1,4-Bis(bromomagnesio)butane1

[23708-48-7]  · C4H8Br2Mg2  · 1,4-Bis(bromomagnesio)butane  · (MW 264.53)

(constructing block agent: transformation of many functional groups into cyclopentane, spiro[4.4]nonane, and spiro[4.5]decane synthetic intermediates, and metallacycles)

Solubility: sol THF, ether, and toluene.

Form Supplied in: generally prepared in THF.

Analysis of Reagent Purity: titration.2

Preparative Methods: the following preparative method was found to be of general use for the preparation of various 1,n-bis(bromomagnesio)alkanes (n = 4-6), as well as for primary, secondary, and unsaturated di-Grignard reagents, from the corresponding dibromides.3 1,4-Dibromobutane (69 mmol) dissolved in anhydrous THF (150 mL) is added dropwise to Magnesium turnings (150 mmol) covered with a few mL of the dibromide solution. The exothermic reaction starts within a few minutes and is controlled by the rate of addition of the dibromide, avoiding excessive heating. After an additional 2 to 6 h period, the formation of the reagent is completed (yield ~90%) (eq 1). However, for 1,3-bis(bromomagnesio)propane, this procedure is not suitable, as the elimination product is mostly formed. Therefore, one should refer to the appropriate literature for that particular case.4

Handling, Storage, and Precautions: solutions are highly flammable; must be stored in the absence of proton sources, carbon acids, and oxygen. Flasks and Schlenk tubes should be flushed with dry Ar or N2. Handle with standard syringe technique to prevent contact of the solutions with oxygen and moisture. Solutions can be stored at 0 °C for months.

Synthetic Applications.

1,4-Bis(bromomagnesio)butane is a remarkable annulation reagent. It carries out annulation readily, unlike the pentane or propane analogs. 1,3-Bis(bromomagnesio)propane undergoes hydride transfer and/or addition reaction with electrophiles, furnishing reduction products, a,o-diadducts, and cyclobutane derivatives.4 With 1,6-bis(bromomagnesio)hexane, 1,6-diaddition compounds are obtained in good yield, while the annulation with carboxylic acid derivatives produces modest yields.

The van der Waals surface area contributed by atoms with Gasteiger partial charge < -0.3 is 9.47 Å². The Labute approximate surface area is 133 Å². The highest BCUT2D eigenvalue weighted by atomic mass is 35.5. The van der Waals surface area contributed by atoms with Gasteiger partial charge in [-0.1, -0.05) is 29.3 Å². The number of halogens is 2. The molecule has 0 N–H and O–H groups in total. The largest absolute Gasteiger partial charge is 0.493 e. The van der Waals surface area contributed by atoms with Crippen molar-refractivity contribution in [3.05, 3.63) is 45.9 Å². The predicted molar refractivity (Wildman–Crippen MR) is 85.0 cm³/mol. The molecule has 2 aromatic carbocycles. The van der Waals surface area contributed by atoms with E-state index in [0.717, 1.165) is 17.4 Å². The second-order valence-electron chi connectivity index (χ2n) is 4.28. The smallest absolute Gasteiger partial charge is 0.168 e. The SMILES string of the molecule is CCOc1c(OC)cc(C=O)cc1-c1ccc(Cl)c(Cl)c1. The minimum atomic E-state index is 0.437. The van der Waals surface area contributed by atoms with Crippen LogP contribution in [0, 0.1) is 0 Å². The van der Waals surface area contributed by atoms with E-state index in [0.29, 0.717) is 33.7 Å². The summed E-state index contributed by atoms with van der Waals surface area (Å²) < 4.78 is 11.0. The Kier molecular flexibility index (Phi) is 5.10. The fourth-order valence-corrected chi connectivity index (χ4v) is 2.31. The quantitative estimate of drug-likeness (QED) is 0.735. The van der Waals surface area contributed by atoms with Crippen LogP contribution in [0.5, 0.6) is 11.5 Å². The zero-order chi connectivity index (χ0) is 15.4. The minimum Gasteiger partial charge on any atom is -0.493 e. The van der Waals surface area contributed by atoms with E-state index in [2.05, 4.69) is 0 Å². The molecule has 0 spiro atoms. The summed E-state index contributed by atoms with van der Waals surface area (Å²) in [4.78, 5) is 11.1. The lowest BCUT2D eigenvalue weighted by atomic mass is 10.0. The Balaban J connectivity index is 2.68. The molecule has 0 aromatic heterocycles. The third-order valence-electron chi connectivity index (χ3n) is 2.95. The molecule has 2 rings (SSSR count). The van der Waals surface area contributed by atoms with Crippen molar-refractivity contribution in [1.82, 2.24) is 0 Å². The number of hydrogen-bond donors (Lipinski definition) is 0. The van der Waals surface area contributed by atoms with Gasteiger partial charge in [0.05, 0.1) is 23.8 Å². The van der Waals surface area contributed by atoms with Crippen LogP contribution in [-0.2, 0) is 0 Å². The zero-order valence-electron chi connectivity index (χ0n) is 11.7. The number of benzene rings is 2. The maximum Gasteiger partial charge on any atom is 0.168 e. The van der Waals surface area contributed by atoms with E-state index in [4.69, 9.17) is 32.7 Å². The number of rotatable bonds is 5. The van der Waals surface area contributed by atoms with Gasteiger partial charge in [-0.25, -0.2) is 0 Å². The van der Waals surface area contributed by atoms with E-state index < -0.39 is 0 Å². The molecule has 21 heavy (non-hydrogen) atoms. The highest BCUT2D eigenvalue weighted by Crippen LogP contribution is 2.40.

Cyclopentane Derivatives.

The reaction of 1,4-bis(bromomagnesio)butane with esters leads to the formation of cyclopentanols.5 The application of this annulation process is important for the synthesis of cyclopentanol derivatives substituted with functionalized alkyl groups (eq 2) that are difficult to obtain from the corresponding Grignard reagent and cyclopentanone.6

Another advantage of this methodology is the production of trans-1,2-disubstituted cyclopentanols with 1,4-bis(bromomagnesio)pentane (eq 3).3b This stereoselection is complementary to that obtained by direct addition of an alkyl Grignard to 2-methylcyclopentanone, which gives mainly cis-1,2-disubstituted cyclopentanols.7

Lactones undergo the annulation process with 1,4-bis(bromomagnesio)butane.8 Eq 4 shows annulation on dihydrocoumarin.9 Yields are higher than observed with 1,5-Bis(bromomagnesio)pentane, which also forms products of intermolecular attack and hydride transfer.

Oximes of 3-alkyl-3-(1-hydroxycyclopentyl)alkan-2-ones were prepared in high yields from 4,4-dialkylisoxazol-5-ones and 1,4-bis(bromomagnesio)butane (eq 5).3a,10 These results contrast with those obtained for primary Grignard reagents, which produce only the corresponding 5-hydroxy-2-isoxazolines (eq 6).11